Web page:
Cold Weather Increases Beef Consumption

NORTHERN IRELAND, UK - During December the retail analysts and commentators made much of consumers’ inability to get out and about during the cold and icy weather and the impact of this on retail sales, reports the Livestock and Meat Commission.
calendar icon 27 January 2011
clock icon 2 minute read

However, while some high street outlets may have suffered, the latest Kantar data on retail meat sales show that consumers made a beeline for the beef counter despite the snow, copper-fastening the notion that consumers turn to beef when the winter bites.

Farmgate prices increased sharply this December and perhaps one reason for this improvement in prices was the increased demand for beef in the run up to Christmas. In the four weeks ending 26 December 2010, retail sales of beef were 11 per cent higher in volume terms (Figure 1). This was the highest level of beef sales by volume, recorded by Kantar over a 4-weekly period, at anytime in the last four years. What makes this even more encouraging was that this increased level of sales was achieved with an average retail beef price that was only 1 per cent lower than the same period in 2009 (Figure 2). This meant that overall expenditure on beef in December was up by 10 per cent compared to the same four week period in 2009.

There were increased sales of all beef cuts with the exception of frying / grilling product. Sales of roasting joints were up six per cent year on year, while mince sales were 14 per cent higher than the same period last year. However, the standout figure is the 34 per cent increase in sales of stewing product during December. While this is very positive it is not overly surprising.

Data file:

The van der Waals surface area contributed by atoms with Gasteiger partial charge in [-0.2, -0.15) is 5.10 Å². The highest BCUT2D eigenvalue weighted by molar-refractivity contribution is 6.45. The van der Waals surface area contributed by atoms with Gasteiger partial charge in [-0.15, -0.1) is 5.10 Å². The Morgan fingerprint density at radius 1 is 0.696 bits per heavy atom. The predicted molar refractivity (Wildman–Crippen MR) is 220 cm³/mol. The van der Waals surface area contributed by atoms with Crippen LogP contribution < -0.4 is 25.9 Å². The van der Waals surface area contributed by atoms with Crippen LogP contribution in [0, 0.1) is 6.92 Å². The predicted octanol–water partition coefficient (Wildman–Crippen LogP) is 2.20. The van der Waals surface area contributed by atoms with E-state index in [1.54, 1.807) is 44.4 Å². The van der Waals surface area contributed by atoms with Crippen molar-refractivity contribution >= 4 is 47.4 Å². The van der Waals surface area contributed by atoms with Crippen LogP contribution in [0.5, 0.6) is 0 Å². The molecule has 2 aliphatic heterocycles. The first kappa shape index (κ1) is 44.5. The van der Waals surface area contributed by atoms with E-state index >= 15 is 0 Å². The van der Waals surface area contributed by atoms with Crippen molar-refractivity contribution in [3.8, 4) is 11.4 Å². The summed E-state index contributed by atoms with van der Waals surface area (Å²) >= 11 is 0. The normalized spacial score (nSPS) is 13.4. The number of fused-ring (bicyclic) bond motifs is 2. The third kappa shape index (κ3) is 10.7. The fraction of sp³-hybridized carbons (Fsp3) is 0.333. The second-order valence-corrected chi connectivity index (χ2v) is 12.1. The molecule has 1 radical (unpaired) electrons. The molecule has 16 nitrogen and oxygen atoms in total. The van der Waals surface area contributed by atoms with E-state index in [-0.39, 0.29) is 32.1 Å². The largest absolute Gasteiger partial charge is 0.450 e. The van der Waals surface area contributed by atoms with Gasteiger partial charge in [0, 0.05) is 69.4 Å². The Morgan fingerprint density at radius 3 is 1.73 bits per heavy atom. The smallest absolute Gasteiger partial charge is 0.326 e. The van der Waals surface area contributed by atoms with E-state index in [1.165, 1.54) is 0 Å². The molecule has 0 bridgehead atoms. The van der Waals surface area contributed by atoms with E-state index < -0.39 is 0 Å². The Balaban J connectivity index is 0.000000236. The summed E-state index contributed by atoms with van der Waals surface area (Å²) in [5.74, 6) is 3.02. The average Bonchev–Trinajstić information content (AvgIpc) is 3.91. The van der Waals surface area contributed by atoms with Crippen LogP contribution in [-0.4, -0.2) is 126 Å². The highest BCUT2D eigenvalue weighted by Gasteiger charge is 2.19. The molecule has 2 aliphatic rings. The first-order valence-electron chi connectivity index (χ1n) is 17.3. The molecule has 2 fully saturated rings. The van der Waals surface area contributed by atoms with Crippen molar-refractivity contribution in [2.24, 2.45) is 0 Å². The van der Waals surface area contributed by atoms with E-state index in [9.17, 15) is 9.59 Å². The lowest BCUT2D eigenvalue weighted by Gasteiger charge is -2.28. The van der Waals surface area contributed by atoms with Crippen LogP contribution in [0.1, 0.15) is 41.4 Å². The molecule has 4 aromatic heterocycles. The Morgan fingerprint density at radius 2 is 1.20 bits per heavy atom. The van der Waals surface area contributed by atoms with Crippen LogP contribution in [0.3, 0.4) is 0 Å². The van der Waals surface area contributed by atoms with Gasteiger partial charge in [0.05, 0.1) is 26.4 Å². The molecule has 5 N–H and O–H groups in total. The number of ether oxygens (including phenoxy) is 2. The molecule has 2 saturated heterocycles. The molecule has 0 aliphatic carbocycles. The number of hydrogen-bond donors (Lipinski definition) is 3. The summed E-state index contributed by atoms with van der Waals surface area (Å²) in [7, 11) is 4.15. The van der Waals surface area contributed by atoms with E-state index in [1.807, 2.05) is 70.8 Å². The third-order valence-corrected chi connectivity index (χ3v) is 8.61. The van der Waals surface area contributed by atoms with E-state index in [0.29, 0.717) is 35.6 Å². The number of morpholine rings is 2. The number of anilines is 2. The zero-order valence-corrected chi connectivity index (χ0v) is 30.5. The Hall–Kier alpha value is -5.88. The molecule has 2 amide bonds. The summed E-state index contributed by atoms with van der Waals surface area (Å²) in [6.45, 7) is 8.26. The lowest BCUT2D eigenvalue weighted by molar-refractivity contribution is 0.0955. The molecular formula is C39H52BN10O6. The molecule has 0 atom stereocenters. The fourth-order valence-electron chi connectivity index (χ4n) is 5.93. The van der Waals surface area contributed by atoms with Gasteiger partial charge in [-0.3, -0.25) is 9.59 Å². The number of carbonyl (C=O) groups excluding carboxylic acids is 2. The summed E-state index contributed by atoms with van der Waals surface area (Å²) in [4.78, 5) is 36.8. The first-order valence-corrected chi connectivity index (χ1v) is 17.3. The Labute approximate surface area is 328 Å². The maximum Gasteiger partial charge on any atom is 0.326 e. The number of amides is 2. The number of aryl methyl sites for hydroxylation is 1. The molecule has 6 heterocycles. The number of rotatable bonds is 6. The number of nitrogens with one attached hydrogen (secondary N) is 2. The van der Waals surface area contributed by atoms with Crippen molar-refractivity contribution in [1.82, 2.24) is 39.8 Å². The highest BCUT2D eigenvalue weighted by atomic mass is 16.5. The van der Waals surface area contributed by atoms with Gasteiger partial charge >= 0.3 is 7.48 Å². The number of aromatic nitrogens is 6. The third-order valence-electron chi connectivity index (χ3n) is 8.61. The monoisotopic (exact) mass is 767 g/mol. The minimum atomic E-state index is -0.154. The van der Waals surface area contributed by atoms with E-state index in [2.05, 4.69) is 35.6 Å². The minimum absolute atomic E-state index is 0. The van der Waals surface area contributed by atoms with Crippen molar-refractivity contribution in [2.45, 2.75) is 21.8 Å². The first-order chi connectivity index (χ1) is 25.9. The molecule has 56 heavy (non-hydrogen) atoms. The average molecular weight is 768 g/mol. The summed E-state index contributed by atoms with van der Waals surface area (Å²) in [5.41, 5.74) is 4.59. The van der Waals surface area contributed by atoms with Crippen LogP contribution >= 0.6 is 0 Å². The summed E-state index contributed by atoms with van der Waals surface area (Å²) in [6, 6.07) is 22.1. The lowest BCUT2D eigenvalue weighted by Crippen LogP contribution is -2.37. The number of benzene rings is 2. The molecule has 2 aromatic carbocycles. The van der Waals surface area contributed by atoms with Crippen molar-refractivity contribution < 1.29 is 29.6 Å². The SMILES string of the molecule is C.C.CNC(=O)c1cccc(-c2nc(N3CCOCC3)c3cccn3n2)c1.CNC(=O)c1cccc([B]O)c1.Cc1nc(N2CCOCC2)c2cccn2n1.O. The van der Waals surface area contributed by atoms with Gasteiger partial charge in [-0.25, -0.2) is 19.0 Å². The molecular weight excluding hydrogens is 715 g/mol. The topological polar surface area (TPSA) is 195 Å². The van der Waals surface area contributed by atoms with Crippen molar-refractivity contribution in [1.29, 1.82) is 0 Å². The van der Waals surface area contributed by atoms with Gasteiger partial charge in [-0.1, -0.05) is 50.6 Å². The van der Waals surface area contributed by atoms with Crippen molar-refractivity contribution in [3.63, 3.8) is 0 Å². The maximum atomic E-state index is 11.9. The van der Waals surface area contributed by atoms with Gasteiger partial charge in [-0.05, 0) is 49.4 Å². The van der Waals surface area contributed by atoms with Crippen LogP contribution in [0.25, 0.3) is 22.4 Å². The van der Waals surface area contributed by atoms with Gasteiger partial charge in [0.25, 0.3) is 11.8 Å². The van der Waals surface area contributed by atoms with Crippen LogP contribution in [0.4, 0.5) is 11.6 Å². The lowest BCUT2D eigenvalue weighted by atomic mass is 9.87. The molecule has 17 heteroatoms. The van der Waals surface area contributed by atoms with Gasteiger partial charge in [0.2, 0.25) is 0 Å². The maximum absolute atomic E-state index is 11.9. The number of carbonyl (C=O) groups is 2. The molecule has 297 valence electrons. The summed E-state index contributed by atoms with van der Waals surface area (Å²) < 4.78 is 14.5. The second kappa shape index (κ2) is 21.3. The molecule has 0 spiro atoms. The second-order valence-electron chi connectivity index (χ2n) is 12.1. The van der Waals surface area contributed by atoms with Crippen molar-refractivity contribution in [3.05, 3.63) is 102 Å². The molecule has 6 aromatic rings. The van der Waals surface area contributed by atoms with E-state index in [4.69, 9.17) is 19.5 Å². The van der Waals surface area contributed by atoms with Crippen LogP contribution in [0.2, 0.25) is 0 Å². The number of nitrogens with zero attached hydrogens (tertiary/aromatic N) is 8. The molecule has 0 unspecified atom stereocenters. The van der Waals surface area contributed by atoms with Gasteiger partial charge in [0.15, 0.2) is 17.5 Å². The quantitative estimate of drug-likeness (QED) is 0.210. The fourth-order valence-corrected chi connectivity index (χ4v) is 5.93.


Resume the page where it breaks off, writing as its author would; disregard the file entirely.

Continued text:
Last January, when a similar cold spell gripped the UK, sales of stewing beef in GB increased by 26 per cent year-on-year. It would appear that when the cold bites, consumers have a tendency to turn to stewing beef to make hearty stews and hotpots.

Over the course of 2010 stewing accounted for 14.2 per cent of fresh beef volume sales, so a 34 per cent increase in sales of stewing product represents a significant boost to the industry, as does the 14 per cent increase in mince sales, given that mince accounted for around 48 per cent of all fresh beef sales during 2010.

These figures cap a positive year for the retail beef market. Over the whole of 2010, total beef sales were up three per cent in terms of both expenditure and volume compared to 2009 levels. This was despite an average increase in price (year-on-year) of one per cent for the whole year. With sales picking up momentum in the final months of 2010, this may bode well for producers as we move into 2011.

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